“Do It Again, Lord!”

What is something that God has done for you, for a loved one, or for your church that makes you want to shout, “Do it again, Lord!”?


Scene 1

Just as the blistering sun’s rays and stale air sucks the moisture out of the desert floor, leaving it parched and cracked, depression had drained me of vitality that week.  Demotivated.  Lethargic. Void of emotion.  Except for classroom teaching, every task that week took a herculean effort.  Grading papers, for example.

Yet I had promised students they’d receive their graded Bible study plans the next morning.  Typically, I give extensive written feedback on lesson plans.  The dozen papers would require about ninety minutes to grade.

As the sun set, I walked to the front porch and prayed:  “Lord, you say in Psalm 50:15, ‘Call on Me in the day of trouble.  I shall rescue you, and you will honor Me.’  I’m in trouble right now. There’s no desire or fortitude within me to grade these lesson plans. Nothing matters to me right now–not even whether I live.  Even if You don’t remove my despondency, I ask You for the discipline to grade those papers thoroughly. Do it for the students’ sake, Lord.  And for Your sake, so You’ll look strong in the context of my weakness, so I’ll give You praise when I return those lesson plans.”

I reentered the house.  I wish I could say my spirit soared and I graded those papers with joy. But I can’t.  Going over every single one of them was a chore, and I kept muttering for grace to finish.  And He gave it.  Before the prayer, I didn’t have the resolve to start the grading.  After the prayer, I didn’t work passionately, but I did so qualitatively.

“Do it again, Lord!”

Life is full of things that I don’t feel like doing, but which still need to be accomplished. May the Lord keep giving me grace to serve and to act when feelings aren’t pushing me.


Scene 2

As I tried to sleep, impure thoughts lurked near the entrance to my mind. I could hear their whispers, promising fun if I’d just indulge my imagination for a few minutes.  But instead of swinging the door open to them, I remembered 2 Thessalonians 3:3:  “The Lord is faithful, and He will strengthen and protect you from the evil one.”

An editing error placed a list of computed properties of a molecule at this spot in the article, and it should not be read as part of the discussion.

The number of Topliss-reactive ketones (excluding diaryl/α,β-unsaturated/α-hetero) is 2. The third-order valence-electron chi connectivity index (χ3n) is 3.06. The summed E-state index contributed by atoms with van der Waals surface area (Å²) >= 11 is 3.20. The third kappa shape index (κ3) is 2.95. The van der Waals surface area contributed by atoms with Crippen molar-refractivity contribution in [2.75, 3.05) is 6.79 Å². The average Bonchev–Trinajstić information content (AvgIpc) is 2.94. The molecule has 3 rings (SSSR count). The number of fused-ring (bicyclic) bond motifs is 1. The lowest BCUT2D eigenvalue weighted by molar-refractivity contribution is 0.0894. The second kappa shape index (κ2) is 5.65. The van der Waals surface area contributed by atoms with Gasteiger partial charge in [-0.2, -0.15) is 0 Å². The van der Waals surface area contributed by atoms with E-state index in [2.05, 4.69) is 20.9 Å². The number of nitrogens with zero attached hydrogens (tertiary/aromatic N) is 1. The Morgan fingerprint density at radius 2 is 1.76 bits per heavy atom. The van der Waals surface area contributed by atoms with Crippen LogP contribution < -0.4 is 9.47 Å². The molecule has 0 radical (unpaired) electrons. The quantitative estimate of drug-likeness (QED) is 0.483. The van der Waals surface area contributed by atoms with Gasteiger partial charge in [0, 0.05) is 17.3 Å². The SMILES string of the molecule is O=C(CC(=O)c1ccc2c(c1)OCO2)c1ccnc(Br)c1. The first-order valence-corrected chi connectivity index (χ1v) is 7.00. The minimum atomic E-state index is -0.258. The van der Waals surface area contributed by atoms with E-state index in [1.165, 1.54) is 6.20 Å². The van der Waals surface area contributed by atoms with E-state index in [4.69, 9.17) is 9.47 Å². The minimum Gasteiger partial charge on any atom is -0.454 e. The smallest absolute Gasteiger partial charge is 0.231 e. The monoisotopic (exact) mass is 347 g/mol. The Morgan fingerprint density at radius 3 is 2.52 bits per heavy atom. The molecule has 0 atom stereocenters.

I pleaded with God:  “Lord, let me experience the truth of that verse–right now!  The verse is either a lie or the truth.  I choose to believe it is true.  I trust You to shoo away those intruders, to eradicate every false desire, and to allow me to go to sleep in peace.  In the name of the One who not only saved us from the penalty of sin, but also from its power to control us, amen.”

Immediately, the tempting voices fled and pleasant thoughts wafted through my mind before I fell asleep.

“Do it again, Lord!”

Satan is persistent (1 Peter 5:8), and though blessed by the Spirit’s enabling presence, I’ll always be vulnerable due to the indwelling sin that marks every believer.  I can never take victory for granted in a war that will last for as long as this earthly body lives. I’ll need grace to keep resisting, to keep believing that God satisfies a whole lot more than sin.


Scene 3

As part of my preparation for an evening Bible study group, I read a chapter from a book that I had edited extensively years before. A friend wrote the first draft, but I could see the crisp writing style, the anecdotes, the fresh verbs and smooth transitions I had added to make the Bible study material more readable.

Yet despite my painstaking work on the copy, when the book was published, I received no credit for the editing, nor for the one chapter I wrote from scratch. (This was not an intentional slight by my friend.  The omission just happened in the process of going to press.) For a moment I felt hurt and frustrated.  “This is good writing on my part,” I thought. “I made the excellent content from my friend a lot more engaging, yet no one else will realize my contribution.”